Excellent progress on bovine viral diarrhoea (BVD) eradication, Johne’s control and reducing mastitis rates across the UK are recent success stories laid out by an industry report, although some key welfare issues remain unsolved.
The fourth Cattle Health and Welfare Group (CHAWG) report, released this week, underlines dairy bull calves and beef herd fertility as areas still needing work.
Evaluating both dairy and beef herd performance across the UK, the bi-annual report shows the great progress the industry has made with mastitis and endemic disease control, with 86% of the milk supply now coming from farms in the Johne’s Disease Management Programme.
Meanwhile, 90% of Scottish holdings now boast a negative BVD status, following Scotland launching its eradication scheme in 2010.
Room for improvement: Bull calves still euthanised
Greater quantities of sexed semen and efficient bull-beef systems have reduced the amount of bull calves being exported and euthanised compared with historical levels.
However, some numbers have increased, with the report listing 2013 as a record low for calf euthanasia at 14%, after falling from 84,817 to 64,883 between 2006 and 2013.
Grain price increases were given as a possible reason for cereal-based bull finishing seeming less lucrative and the increase in bulls not making it into the beef chain.
Good: Dairy more fertile
Calving interval and mean age at first calving is showing a downward trend across dairy herds.
Average calving interval rose to a peak of 432 days in 2009 and sat at 405 days in 2017.
Meanwhile, dairy cows are calving almost two months earlier on average at 27.9 months compared with 29.2 months in 2007.
The report lists management and genetics as key areas of improvement:
- Genetic advances: The “better calving interval” index has been available to farmers since 2015
- Management advances: Heat detection, fertility management, genotyping youngstock and better decision-making through availability of fertility index
Good: Mastitis figures improving
Farms doing milk recording through NMR, QMMS, TotalVet and CIS are all showing improvements in key mastitis parameters.
The report said dry period new infection rates have fallen to 14% for NMR and TotalVet farms, but conversely lifted from 10% to 14% on CIS farms.
Average somatic cell count (cells/ml) 2010-2017
- NMR: 210,000 (2010), 184,000 (2015), 185,000 (2016), 179,000 (2017)
- CIS: 238,000 (2010), 207,000 (2015), 202,000 (2016), 184,000 (2017)
However, somatic cell counts (SCC) (see “Average somatic cell count”) are falling and chronic cases are falling.
Good: Beef heifers calving younger
British Cattle Movement Service data shows a gradual shift towards younger calving, the report explained.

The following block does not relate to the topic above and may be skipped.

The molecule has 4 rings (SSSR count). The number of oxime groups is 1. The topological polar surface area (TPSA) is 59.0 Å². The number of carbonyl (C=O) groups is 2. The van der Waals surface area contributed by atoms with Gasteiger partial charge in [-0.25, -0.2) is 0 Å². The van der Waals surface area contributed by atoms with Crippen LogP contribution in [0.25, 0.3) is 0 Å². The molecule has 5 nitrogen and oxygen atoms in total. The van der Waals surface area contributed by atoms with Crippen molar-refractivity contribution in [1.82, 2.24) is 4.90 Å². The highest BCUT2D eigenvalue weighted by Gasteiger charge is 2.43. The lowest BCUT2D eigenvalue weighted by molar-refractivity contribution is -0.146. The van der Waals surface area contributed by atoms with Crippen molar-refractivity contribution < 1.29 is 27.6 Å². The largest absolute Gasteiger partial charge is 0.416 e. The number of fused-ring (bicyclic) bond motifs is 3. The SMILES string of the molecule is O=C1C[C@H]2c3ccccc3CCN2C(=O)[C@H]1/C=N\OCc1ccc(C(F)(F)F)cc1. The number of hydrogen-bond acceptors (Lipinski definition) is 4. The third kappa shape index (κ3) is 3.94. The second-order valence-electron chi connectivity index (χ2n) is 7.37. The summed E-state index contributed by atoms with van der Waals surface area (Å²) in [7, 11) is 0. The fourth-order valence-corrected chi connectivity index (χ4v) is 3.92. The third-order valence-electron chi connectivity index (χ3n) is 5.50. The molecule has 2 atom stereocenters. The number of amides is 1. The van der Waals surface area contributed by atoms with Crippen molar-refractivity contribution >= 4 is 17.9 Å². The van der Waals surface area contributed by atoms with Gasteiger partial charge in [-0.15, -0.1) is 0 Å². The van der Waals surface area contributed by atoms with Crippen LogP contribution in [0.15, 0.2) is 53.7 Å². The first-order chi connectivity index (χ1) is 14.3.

Welsh suckler cows calve at an average of 33.2 months old, while English cows calve at an average of 32.8 months, a fall from 33.6 months and 33.4 months, respectively.
This has come while shaving four days off average calving interval in England, which now stands at 420 days, and two days less in Wales, which is at 426 days.
Non-severely disadvantaged suckler herds in England calved across a 13-week calving block, a massive reduction on the 18.2-week average in 2015.
Improvement: Autumn calvers seeing fertility slip
Some fertility figures for English autumn-calving suckler herds have deteriorated between 2015 and 2017.
While there were more cows calving in the first three weeks of the calving period, the report showed the length of calving periods grew to an average of 15 weeks, up from 11.9 in 2016 and 14.3 in 2015.
The report also showed that figures for empty calves and heifers increased from 5% to 11%, with the report showing a 6% drop in cows/heifers scanned in-calf.
Improvement: Slow uptake of preventative vetting
Farm spending on medicines, individual animal treatment (including fertility visits) and emergency care still “far outstrips” herd health planning.
This is despite most modern cattle vets pursuing preventative herd health planning, training and diagnostic services as models for their future businesses, said the report.
Among the reasons why farmers could deem herd health planning unnecessary were perceived time, money and value constraints and the suggestion that vets are not marketing services well enough.
Improvement: Schmallenberg rears its head
Schmallenberg virus (SBV) was the number one cause of abortion in 2017, rising to a peak of 5.5% of diagnosable submissions, according to Animal and Plant Health Agency data.
This followed a rise in mainland Europe in 2016 and three relatively quiet years since SBV was first identified in 2012.
Areas affected were across southern Scotland, through the Borders and into Yorkshire and Lancashire. Other areas were Gwynedd and Anglesey, Staffordshire and the Home Counties, ranging across the Fens to East Anglia.
Improvement: BVDFree England ‘remains a challenge’
England’s national programme to engage 50% of the herd in BVD control by 2021 is finding it challenging to determine overall numbers and achieve a fully co-ordinated approach.
Growing numbers of farms have eliminated or been accredited for BVD, but many have neglected to join BVDFree, the report said.
As of June 2018, a total of 1,242 registered cattle holdings and 175,537 cattle were covered by the scheme, just over 9% of the national herd.